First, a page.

Even for sincere nonChristian religion, ministering affirms wounded personhood. But our ministry to Christ embraces and affirms - even for us - His saving person; while His ministrations to us redeem our lost dignity.

Thus ministering at any level expresses the moral charge drawing all to ‘rest in God’, as the God-charge awakens conscience. If personalist philosophers vary on the irreplaceability of persons to ’save the phenomena’, supernatural revelation (supported by true religion) informs it univocally: I’m irreplaceable because no-one else fulfills God’s eternal purpose.

What unbelieving ethicist can deny the right of others to believe and practice what they know? The truth cuts both ways: to diminish my concern or empathy is to demean the dignity of (or my asserted dignity of) personhood, pleasing God less. Acts less just or loves less tender walk in hubris before the God of persons, betraying only a conviction that everyone else is just wrong.

Natural law - a consequence of religious personalism

Personalism, or true religion as bond of lovingkindness lived with boots to the ground, is Judeo-Christian humanism. It is made Christian when we include grace or, what is the same thing, the answer to the question “Who is the meaning of life” - that being Jesus Christ.  Classical philosophers were asking what: the wrong question, which never found a settled answer.

Secular humanism for its  part is far afield, lacking a just humility before God called-for by Micah. Even so, of two secular trends: one stressing humanism, another skepticism, a person embracing the first can, like Seneca, or Anthony Flew, arrive at faith’s doorstep.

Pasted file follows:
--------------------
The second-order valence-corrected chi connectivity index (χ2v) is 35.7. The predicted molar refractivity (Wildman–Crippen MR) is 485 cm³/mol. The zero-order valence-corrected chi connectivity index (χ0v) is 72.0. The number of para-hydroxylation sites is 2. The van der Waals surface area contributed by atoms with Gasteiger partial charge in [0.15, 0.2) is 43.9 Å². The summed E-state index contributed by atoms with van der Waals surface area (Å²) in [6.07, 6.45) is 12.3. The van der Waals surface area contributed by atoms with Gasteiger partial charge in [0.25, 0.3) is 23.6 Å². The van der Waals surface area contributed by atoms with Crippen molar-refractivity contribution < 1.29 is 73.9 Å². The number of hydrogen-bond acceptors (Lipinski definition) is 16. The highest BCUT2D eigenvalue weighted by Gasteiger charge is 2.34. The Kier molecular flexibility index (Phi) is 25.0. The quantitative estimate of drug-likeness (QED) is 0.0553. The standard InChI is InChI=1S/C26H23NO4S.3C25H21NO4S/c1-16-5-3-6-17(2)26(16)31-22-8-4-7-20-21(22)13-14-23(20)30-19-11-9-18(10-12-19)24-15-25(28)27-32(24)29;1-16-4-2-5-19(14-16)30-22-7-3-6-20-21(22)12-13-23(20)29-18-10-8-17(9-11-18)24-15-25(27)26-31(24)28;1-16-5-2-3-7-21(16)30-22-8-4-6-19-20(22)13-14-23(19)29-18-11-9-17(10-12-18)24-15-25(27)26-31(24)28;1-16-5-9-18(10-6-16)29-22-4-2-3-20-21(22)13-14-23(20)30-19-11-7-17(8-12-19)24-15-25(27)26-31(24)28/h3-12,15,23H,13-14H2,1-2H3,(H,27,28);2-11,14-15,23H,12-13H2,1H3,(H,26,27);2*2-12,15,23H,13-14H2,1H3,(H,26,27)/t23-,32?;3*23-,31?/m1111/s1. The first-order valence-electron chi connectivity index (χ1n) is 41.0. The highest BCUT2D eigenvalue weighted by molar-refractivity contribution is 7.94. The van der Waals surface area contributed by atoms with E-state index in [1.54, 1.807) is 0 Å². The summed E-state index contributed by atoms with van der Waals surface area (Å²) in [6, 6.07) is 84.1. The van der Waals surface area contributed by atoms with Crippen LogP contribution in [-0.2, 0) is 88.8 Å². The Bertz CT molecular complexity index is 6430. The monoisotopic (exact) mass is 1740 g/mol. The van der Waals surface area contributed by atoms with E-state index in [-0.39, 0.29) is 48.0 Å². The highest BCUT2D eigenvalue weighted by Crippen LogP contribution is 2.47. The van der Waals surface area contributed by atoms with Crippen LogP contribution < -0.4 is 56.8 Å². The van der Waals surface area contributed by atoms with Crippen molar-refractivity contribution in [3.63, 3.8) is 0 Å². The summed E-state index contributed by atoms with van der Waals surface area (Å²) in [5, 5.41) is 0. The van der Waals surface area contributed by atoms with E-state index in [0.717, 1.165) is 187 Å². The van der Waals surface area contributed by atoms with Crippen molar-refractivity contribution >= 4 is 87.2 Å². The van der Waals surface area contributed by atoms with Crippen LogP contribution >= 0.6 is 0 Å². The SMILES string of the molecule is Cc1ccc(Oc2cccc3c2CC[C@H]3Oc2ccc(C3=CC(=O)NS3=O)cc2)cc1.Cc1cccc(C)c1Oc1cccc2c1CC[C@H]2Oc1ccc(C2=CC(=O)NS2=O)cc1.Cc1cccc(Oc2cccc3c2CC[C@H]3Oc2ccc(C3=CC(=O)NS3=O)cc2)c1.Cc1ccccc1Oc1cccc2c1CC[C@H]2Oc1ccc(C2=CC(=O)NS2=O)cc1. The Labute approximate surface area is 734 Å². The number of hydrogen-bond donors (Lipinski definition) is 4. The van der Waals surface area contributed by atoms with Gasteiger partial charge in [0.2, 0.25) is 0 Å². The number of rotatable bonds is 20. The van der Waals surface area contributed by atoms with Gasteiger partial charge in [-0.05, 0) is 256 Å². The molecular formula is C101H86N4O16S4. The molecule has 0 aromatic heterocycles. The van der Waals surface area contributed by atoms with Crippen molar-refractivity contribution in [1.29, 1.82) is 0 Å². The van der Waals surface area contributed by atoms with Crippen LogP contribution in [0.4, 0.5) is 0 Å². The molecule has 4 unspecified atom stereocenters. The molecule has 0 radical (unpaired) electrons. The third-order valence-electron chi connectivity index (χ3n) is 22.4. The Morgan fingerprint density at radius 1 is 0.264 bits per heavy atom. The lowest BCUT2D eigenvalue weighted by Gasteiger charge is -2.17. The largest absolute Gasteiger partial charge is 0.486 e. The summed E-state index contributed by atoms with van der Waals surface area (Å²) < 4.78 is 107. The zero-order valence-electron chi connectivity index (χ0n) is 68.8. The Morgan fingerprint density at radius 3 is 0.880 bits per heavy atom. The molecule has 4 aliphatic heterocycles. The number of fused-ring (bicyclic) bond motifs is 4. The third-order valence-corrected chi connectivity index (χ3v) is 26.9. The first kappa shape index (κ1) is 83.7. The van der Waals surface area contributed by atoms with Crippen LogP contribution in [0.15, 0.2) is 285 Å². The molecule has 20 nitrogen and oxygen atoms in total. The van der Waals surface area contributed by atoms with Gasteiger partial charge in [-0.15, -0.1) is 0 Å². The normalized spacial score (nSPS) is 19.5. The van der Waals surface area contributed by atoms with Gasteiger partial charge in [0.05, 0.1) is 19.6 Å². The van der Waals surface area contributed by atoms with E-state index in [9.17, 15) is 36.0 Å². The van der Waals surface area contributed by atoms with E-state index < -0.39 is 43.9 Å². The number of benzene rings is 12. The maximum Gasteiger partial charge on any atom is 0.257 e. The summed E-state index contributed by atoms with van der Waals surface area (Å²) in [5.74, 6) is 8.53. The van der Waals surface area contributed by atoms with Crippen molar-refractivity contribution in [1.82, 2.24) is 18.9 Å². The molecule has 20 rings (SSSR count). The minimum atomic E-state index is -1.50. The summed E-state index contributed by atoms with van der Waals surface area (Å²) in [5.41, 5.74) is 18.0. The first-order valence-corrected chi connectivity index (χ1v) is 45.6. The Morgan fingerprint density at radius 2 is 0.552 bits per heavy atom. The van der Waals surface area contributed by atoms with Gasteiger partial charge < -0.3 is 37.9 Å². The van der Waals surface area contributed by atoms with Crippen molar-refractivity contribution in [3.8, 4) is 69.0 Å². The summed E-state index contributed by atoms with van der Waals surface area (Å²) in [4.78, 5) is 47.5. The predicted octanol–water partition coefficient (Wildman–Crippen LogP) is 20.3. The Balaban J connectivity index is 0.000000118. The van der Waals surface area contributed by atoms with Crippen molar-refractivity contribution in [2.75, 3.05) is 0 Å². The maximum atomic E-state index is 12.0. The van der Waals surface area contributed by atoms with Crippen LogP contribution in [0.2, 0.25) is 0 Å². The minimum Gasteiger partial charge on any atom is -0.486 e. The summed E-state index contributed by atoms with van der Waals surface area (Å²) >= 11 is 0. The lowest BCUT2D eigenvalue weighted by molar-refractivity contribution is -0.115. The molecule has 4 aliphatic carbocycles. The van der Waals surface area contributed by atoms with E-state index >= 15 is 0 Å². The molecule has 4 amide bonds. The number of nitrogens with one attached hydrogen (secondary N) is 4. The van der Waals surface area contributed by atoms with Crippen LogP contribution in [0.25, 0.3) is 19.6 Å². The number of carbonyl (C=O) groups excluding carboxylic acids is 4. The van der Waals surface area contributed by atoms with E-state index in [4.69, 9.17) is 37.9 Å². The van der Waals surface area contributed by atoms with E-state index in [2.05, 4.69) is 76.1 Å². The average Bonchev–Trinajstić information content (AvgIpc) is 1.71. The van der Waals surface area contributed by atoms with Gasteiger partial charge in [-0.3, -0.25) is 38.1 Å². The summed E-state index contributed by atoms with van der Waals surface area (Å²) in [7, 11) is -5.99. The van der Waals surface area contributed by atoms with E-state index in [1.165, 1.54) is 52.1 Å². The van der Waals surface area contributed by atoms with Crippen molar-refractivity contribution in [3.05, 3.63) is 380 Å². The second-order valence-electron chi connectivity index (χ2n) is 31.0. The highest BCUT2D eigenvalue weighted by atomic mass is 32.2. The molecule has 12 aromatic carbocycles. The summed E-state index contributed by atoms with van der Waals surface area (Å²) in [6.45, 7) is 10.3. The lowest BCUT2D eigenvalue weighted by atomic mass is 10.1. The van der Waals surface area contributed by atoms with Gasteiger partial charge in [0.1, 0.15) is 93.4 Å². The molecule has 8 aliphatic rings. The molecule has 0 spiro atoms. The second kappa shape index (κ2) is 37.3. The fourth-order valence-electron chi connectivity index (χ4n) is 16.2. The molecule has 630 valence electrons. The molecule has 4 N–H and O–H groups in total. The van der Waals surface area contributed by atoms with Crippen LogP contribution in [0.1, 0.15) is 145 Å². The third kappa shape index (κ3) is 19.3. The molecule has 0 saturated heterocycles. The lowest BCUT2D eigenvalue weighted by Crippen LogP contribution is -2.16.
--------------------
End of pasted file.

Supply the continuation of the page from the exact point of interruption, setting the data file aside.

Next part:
Consider the patient who nail-bitingly awaits a biopsy pathology report. Above all what he or she does not want is false negative, in other words a hidden positive. Few doctors are concerned by negative biopsies, so a false negative means having a medical condition without the interest or attention of medicine to pursue it.

How harmed is man where a thing seditious to truth or treacherous to life, even inner life, is held of no account. Positive rights may be assigned for noxious things taken as innocuous; and if any humanists inclined to redress this are ‘religionists’ silenced by the state, who can save? Can niggling doubt? By skeptics doubt is sore rehearsed till, as prevenient grace, it is lost. It then cannot move anyone to a higher humanism properly ready to credit natural rights.

Natural rights are a rule of law, however opaque its ‘jurisprudence’ may seem. It is no abstract rule, although it gained the moniker from long scholastic bouts: full humanity is necessarily personalist, and not in the weak arms-length sense as in: ‘to each his own’.

The ideal of natural law is the person. An ideal is that for which all effort, time and attention is spent: thus the ideal of theology is Christ. Personalism, as engaged by Micah and James in declaring for true religion - the thing needed for free and happy society (if Aristotle didn’t quite get to that realization) - has natural right as its ideal. Thus natural rights and personhood are in near equivalence: to demerit one is to detract from the other.

Humanists — even who respect natural rights — may claim the ideal redounds to the horizontal. If precepts that emerge from some introspected lawfulness are best for human peace and concord, why need religion be part of them? That question, failing to see that religion is not the part but the whole, will overlook the third leg: “humbly walk before God”.  Skeptics downplay the “supremacy of God” predicative of the Canadian Charter of Rights and Freedoms or the ‘trust in God’ as America’s grounding.